The firm hired to review Mecklenburg’s 2011 property revaluation found significant problems in many of the county’s neighborhoods with fast-rising land values, according to a preliminary report released Tuesday.
Still, overall, Wilson-based Pearson’s Appraisal Service concluded that the much-criticized revaluation complied with North Carolina law, and its valuations were “acceptable.” For instance, Pearson’s said that subdivisions of similarly built homes – particularly newer ones, were typically acceptable.
And nearly 68 percent of the neighborhoods reviewed for “equity” in values were deemed acceptable.
But of the 52 neighborhoods that saw the greatest land-value increases, Pearson’s found 20 with major issues and 18 more with minor ones, Emmett Curl, the study’s project manager, told Mecklenburg commissioners at a meeting Tuesday.
It was the first time commissioners had a chance to see findings in the $254,400 review that began in late July. Pearson’s was hired after the board was bombarded with complaints ultimately from throughout the county that the revaluation overly inflated properties and didn’t follow North Carolina law.
Tuesday’s presentation included no details on the problems found at individual properties or in neighborhoods. Those will be included in a more comprehensive final report due at the board’s meeting next Tuesday.
Commissioner Karen Bentley of Cornelius, who represents District 1 where the revaluation protest began, didn’t need the final report. She said the findings released Tuesday substantiate her constituents’ complaints, primarily from Lake Norman and in and around Cornelius.
“We see from this study that our suspicions were indeed true,” Bentley said. “This review backs that up in hard data. We need to fix the properties that were inappropriately valued – either up or down – and we need for them to reappraised and refund that money retroactively.”
That would take permission from North Carolina legislators. County officials have said that any new values may not become effective until 2013 at the earliest.
In addition to the neighborhoods with the fastest-rising values, Pearson’s randomly picked 151 neighborhoods to review. Of those, the agency found that 49 had at least minor issues – 15 of them with major ones. Curl emphasized that the properties could have been undervalued, as well as overvalued, compared to other properties in the neighborhood.
The problems centered mostly in older, “heterogenous” neighborhoods.
In its presentation Tuesday, Pearson’s agreed that the county needs to fix values in neighborhoods where major problems were found.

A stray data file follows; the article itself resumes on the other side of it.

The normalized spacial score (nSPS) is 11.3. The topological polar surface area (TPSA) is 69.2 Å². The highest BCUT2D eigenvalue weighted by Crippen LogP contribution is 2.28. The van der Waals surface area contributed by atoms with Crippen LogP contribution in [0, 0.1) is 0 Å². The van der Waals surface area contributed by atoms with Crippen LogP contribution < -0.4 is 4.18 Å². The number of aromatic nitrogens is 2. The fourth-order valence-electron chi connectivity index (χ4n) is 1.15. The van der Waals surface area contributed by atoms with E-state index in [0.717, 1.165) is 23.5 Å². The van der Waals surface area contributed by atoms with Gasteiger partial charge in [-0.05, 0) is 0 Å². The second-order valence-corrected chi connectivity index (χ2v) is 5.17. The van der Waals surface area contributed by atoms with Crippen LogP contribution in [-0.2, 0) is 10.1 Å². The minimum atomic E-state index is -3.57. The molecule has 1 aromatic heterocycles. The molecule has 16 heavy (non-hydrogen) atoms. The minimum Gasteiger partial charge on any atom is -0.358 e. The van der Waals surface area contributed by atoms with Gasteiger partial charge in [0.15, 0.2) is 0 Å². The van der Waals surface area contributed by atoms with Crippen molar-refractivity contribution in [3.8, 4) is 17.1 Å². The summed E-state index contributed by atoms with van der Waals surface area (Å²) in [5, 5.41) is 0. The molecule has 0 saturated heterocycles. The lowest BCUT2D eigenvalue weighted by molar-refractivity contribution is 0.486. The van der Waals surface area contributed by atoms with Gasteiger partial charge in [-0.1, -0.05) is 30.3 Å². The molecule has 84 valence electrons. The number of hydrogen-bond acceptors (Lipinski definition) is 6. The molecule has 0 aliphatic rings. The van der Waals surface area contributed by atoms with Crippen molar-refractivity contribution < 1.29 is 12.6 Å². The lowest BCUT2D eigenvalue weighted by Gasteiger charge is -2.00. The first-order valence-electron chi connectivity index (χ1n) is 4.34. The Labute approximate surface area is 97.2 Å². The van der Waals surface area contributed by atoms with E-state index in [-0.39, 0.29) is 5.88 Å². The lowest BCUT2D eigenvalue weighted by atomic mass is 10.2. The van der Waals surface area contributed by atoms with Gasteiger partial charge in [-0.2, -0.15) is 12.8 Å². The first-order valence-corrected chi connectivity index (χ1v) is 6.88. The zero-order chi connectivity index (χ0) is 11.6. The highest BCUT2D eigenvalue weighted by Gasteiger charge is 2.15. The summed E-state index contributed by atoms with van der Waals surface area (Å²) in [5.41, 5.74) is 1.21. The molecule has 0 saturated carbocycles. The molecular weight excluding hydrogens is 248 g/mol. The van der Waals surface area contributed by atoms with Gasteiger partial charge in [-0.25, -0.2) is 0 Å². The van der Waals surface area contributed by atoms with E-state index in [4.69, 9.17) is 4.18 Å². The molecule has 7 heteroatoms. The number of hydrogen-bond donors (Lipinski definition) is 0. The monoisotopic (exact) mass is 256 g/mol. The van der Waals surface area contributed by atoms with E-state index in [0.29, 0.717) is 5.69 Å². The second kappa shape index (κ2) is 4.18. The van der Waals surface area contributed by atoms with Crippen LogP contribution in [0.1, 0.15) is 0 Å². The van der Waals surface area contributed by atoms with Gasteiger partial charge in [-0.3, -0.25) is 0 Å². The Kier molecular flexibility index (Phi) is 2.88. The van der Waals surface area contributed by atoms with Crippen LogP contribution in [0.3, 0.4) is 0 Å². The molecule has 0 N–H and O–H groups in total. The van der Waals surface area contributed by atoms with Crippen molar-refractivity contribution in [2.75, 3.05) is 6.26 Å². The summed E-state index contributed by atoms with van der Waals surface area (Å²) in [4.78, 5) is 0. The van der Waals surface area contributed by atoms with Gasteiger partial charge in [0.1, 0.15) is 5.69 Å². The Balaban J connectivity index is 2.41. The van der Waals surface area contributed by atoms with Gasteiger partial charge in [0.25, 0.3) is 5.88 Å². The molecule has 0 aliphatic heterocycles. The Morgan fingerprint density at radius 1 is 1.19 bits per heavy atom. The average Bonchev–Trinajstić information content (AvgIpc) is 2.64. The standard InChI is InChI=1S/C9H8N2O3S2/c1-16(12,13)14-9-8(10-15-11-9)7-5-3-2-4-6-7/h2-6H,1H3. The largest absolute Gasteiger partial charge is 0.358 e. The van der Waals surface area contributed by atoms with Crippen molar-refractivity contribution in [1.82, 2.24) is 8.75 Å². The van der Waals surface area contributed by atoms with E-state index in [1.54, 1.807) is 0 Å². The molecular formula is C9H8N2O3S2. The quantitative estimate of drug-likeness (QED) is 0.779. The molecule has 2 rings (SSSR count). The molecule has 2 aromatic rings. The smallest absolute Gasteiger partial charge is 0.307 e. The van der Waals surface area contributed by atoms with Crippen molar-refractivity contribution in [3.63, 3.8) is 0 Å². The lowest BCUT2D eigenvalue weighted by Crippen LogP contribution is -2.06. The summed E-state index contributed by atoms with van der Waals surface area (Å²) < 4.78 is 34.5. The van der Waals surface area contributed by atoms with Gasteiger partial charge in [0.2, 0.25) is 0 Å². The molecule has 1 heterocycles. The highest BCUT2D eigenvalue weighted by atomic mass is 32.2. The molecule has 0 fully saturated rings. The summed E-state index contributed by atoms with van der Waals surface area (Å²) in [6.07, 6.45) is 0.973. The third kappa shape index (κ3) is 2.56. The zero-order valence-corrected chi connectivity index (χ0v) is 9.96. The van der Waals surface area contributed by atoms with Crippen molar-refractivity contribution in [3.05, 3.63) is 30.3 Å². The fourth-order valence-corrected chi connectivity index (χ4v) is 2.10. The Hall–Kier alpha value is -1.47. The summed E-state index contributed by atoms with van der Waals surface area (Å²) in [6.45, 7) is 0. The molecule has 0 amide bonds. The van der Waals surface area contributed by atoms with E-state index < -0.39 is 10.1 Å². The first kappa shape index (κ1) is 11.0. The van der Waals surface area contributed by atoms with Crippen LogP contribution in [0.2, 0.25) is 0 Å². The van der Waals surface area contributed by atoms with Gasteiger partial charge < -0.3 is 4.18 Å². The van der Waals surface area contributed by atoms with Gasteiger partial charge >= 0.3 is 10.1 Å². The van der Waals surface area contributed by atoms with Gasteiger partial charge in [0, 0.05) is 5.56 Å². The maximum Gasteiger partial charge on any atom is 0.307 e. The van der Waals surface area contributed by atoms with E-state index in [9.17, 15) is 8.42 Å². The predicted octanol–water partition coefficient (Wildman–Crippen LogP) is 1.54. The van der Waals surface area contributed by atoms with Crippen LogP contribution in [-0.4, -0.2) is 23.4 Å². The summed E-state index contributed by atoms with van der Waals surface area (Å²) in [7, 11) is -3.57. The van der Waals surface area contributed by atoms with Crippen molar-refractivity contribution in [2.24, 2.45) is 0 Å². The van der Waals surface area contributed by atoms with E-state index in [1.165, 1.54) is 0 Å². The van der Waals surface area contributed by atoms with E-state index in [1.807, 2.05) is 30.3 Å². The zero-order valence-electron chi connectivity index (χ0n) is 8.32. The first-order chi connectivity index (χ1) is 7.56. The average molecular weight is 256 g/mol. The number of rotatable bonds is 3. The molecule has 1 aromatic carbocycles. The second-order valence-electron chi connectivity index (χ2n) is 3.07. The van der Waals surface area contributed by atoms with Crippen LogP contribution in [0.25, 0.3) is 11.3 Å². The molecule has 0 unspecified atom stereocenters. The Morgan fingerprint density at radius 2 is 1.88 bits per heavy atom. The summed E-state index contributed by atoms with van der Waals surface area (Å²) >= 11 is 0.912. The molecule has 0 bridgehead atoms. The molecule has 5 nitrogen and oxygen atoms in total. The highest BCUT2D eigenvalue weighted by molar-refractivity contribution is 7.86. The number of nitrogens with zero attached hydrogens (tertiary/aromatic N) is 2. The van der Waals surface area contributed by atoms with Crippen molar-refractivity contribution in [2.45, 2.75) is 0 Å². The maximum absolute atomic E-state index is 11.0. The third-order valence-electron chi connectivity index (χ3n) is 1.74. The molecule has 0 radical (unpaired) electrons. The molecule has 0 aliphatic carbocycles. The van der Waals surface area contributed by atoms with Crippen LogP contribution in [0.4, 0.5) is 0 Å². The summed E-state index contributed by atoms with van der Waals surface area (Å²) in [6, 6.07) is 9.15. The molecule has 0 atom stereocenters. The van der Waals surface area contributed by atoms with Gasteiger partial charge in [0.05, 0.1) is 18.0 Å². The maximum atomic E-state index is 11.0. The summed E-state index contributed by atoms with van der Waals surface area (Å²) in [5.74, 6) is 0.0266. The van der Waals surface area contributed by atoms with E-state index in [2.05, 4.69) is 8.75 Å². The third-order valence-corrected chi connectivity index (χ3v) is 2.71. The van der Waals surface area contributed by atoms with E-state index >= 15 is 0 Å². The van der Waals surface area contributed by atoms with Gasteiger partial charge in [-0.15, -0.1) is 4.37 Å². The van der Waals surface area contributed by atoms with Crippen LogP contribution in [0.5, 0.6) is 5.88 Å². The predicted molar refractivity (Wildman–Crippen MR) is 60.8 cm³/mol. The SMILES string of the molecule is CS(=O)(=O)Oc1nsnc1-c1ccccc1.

It’s unclear when the board might take action on recommendations, or if it will leave them to the new board that will be sworn in Dec. 3.
Commissioners Chairman Harold Cogdell said he wants the current board to deal with at least some of the recommendations. But at Tuesday’s meeting other commissioners seemed to imply there may not be enough time to take action, saying that the new board would likely be grappling with revaluation issues for months after it takes office.
The board could add a Nov. 27 meeting to deal with the recommendations.
Cogdell, who is leaving the board this month along with commissioners Jennifer Roberts and Jim Pendergraph, said he found the findings “troubling and concerning” and “need to be corrected.”
“It’s incumbent upon this board, or the next board, to take proper and appropriate remedial measures to ensure that the inequities are addressed and problems that are identified don’t occur in the future,” Cogdell said.
After the meeting, Myers Park resident Emily Zuyus said the findings show the entire 2011 revaluation was flawed, and it should be redone.
“Overall, according to the review, it was not done well,” Zuyus said.
Appeals process criticized
The Pearson’s report also reviewed how well the county’s tax office, headed by Tax Assessor Garrett Alexander, handled challenges to the 2011 revaluation. The county received about 42,000 informal appeals to the revaluation, about 11 percent of the total properties in Mecklenburg.
Many residents complained that the appeals process was troublesome, and Pearson’s review found that the informal process was “ineffective” in addressing taxpayer concerns. In the future, Pearson’s recommended the county offer, among other things, a “more thorough” review of any appraisals submitted by property owners and opportunities for taxpayers to do “face-to-face” appeals.
“I cannot overstate the importance of this recommendation,” Curl said.
The company also called for a quicker resolution to appeals, with any informal challenges heard within six months.
Pearson’s recommended changes in how formal appeals should be considered before the citizen-run Board of Equalization and Review. For example, it said any properties scheduled for a hearing before the appeals board should be visited first by an appraiser. In addition, it said the county should offer recommended values to homes before the date of the hearing.
Cogdell: Office staff lacking
Cogdell said he’s concerned about how the tax assessor’s office relayed information to property owners and that the office wasn’t staffed sufficiently to “handle the revaluation in a manner that could have avoided the inequities that have been identified.”
Commissioner Bill James was upset with the findings, saying many property owners are getting treated unfairly because they are being overtaxed.
“We have 10 percent of properties that have mistakes,” James said. “What about the neighborhoods that aren’t in the sample. What are we going to do about those?
“ … That’s an unmitigated disaster. The Titanic was in a better position that what we’re in.”